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March 18th, Sunday, at 8 p.m.—Complained of blindness, and sent for the Matron, who, on going to her immediately, found her in a convulsion. This was followed by drowsiness and partial insensibility; half an hour afterwards she had another convulsion. I saw her just after the spasm had ceased, she was then in a condition of deep stupor, but could be roused by a loud question, and complained of severe headache. We removed her to the Lying-in Room. I then drew off the urine, it was very high-colored, contained at least 80 per cent. of albumen. Pulse 120; skin moist and cool. No convulsions for an hour.
At 11 p.m.-Dr. MacCallum visited her and ordered pulv. jalap co., to be given at once ; potass bromide, grs. xx every hour, 3rd dose to be intermitted and replaced by 20 grs. chloral. If purgative did not act in 3 hrs., she was to have an enema. Patient was now in complete stupor. Pulse 120. Foetal heart heard very loudly about an inch below umbilicus in median line. On making vaginal examination, found os uteri firmly contracted, uterus high up almost out of reach, presenting part could not be felt through the walls of uterus. No uterine contractions. (Preceding convulsions lasted about 1 minute each.)
1 a.m.—7th fit lasted 90", followed by stertorous breathing for about 5 minutes. 2 a.m.—8th fit, very severe.
No action of the bowels; gave an enema; brought away a small amount of fæcal matter. Head rolling from side to side, convulsive twitching of eyelids, eye balls rolling, pupils much dilated but respond readily to light Legs and arms in constant motion. From this time (2.30) till 7 a.m., she had seven more convulsions, long and severe, and occurring at intervals of 30 and 45". Emptied the bladder only about 385. of urine, dark in color, and more albuminous than before.
7 a.m.- 16th fit, lasted 1 minute ; pulse 130; surface warm but somewhat cyanosed; conjunctiva insensitive to touch ; pupils normal; irregular spasmodic jerking of body and limbs.
7.15.—Lasted one minute, followed by stertorous breathing.
7.30.-Same in character. 7.40.-Lasted one minute ; foetal heart cannot now be heard.
7.50.—An attack of well marked opisthotonous lasted two minutes ; tongue swollen and protruding; no clonic spasms.
8.15.- Lasted 80". Face and upper extremities now quite cynaotic. Pulse 140; weak, can hardly be counted ; swallows with difficulty. Loud mucous gurgles in trachea and pharnyx. Respiration seemed to be impeded by the accumulation of mucous ; the handle of a spoon was inserted crosswise between the teeth and kept there, the result being of manifest advantage.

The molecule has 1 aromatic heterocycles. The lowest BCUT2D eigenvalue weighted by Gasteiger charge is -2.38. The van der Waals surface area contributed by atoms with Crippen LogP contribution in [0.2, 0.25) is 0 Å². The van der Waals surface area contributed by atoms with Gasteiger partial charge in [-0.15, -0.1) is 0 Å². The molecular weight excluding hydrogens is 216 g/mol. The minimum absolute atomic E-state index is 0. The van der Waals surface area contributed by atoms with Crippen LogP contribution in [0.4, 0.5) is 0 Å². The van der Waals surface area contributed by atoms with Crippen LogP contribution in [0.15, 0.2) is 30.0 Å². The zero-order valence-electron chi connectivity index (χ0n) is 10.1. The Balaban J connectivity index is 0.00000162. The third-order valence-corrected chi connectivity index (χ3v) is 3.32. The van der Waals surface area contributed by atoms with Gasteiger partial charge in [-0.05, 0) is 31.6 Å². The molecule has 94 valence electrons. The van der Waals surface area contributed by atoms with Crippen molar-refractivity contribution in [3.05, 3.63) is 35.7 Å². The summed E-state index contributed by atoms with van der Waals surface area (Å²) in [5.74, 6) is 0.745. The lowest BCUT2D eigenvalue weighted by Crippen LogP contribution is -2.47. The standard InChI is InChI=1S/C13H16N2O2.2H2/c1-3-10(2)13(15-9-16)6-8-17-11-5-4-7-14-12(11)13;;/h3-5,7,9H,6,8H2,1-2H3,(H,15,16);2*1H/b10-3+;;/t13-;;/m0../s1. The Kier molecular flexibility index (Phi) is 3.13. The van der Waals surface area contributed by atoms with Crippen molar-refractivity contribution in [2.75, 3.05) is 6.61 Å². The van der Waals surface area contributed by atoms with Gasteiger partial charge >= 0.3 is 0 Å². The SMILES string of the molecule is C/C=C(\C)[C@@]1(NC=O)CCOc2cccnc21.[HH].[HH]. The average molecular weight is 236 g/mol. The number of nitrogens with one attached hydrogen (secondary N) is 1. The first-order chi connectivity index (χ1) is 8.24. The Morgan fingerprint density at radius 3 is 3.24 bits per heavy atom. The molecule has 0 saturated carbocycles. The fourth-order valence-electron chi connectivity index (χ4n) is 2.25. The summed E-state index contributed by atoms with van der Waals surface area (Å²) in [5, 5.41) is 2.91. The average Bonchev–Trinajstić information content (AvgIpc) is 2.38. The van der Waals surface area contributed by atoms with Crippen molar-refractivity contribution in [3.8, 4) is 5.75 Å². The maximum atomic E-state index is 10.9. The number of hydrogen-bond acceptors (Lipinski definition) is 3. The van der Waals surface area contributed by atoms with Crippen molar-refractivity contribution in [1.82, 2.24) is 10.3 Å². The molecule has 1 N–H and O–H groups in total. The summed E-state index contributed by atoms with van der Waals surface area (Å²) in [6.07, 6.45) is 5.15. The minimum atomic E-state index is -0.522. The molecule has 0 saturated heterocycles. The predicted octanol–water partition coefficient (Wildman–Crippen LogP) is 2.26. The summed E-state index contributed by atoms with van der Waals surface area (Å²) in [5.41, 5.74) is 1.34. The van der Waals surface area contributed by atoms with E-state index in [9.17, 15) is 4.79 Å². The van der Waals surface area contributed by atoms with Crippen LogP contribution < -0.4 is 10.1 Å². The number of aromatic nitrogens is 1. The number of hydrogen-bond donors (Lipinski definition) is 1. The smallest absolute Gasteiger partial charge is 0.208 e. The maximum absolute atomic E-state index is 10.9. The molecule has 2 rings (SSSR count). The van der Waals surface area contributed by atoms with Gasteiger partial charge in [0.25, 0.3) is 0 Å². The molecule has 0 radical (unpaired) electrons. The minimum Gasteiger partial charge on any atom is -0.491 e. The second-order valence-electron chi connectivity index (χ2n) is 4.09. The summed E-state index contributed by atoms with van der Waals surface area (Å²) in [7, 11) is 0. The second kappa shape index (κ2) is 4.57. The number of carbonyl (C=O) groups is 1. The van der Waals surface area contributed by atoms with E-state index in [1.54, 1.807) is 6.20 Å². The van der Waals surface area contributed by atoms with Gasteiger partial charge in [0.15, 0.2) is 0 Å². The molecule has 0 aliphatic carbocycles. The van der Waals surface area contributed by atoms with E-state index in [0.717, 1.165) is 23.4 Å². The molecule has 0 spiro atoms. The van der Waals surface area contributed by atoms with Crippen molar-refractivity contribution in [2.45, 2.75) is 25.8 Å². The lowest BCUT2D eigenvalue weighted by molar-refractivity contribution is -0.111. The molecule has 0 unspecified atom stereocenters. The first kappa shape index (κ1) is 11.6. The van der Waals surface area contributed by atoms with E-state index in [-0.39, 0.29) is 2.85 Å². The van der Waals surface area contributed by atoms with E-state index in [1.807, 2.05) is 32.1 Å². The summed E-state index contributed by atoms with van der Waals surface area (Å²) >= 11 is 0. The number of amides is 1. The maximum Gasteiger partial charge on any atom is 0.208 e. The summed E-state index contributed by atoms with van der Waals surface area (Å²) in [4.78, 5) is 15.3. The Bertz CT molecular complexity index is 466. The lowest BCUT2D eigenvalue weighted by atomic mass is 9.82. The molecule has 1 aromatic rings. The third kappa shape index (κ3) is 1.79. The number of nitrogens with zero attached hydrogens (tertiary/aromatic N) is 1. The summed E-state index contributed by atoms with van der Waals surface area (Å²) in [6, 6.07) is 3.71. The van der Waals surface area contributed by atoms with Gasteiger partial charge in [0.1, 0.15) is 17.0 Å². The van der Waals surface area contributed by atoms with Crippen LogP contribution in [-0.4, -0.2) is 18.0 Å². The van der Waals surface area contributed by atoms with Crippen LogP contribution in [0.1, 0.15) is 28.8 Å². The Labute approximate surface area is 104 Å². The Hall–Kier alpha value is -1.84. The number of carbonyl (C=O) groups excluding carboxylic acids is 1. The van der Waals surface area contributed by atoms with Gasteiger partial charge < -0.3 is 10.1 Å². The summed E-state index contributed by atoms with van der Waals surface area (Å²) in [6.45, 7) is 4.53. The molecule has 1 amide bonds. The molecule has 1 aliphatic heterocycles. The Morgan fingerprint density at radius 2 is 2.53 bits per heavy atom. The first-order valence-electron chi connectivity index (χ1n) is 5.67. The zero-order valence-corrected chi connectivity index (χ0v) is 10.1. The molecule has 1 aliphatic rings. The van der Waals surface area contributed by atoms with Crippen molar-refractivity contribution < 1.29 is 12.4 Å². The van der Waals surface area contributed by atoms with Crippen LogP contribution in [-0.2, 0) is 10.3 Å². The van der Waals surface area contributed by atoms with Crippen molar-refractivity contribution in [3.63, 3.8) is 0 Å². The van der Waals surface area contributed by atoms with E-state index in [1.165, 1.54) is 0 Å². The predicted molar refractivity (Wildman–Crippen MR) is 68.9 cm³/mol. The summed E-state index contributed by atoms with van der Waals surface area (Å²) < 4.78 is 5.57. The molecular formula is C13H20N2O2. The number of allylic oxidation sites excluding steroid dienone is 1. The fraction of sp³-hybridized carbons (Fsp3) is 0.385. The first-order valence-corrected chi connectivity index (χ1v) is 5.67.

10.00 a.m.—Lasted one minute; less rigidity. Patient appeared a little better. Fit preceded by spasmodic contraction of recti muscles.
11.45,- Lasted 45 "; omitted regular dose of chloral.
1.40 p.m.-Very severe ; lasted two minntes; gave P. Jalapæ co. 3i, followed by an enema at 4.30 p.m., which removed a large amount of serous fæcal matter. Has taken beef-tea freely to-day.—Brandy now added.
4.30.-Removed Zi of dark, smoky-looking urine—the accumulation of three hours. Pulse 1.40; respiration moaning. Urine solidifies on testing.
5.00 p.m.–Uterine contractions noticed. Os dilated, size of half a dollar. Labor proceeded regularly; no more convulsions. Breech presentation. 2nd dorso posterior or 4th position-child delivered easily. Pains strong; scarcely any intervals between them. Delivery occurred at 8.00. a,m. The medicine was discontinued at 5 p.m. Child-female-still born, weight, 3 lbs.
Placenta, adherent, but easily removed ; uterus well contracted, not uneven.
10.00 p.m.--Pulse 140; temperature 1020.
Very restless throughout the night ; difficult at times to keep her in bed from the tossing about.
20th.—Urine more abundant this a.m.; color more natural; only 20 per cent. albumen. Pulse 120 ; temperature 101o.
Afternoon.—Patient quiet-protrudes tongue when asked to do so. Temperature 101.
21st.—Quite conscious; feels very sore. Breasts enlarging ; is aphonic; throat sore, cough, headache.
7.30 p.m.— Temperature, 100; feels better ; pulse 120, Lochial discharge free.
22nd.-Pulse 120; still hoarse ; looks well ; is very low spirited. Albumen in urine about 10 per cent.
23rd.— Pulse 100; still low spirited; has had general headache and amaurosis ; at times, flashes of light ; sees things coloured green, red, &c. This state of things is decreasing. Bowels have been moved two or three times each day since delivery. Hoarseness less marked. Pharynx rather more sensitive, though it can still be freely handled without producing much discomfort.
25th.—Spirits good; pulse 98. Tongue clean and moist. Eats well. Urine still contains a little albumen.
28th.—Recovered voice and is now quite convalescent.
Laryngeal Diphtheria.- Tracheotomy. Recovery. — Under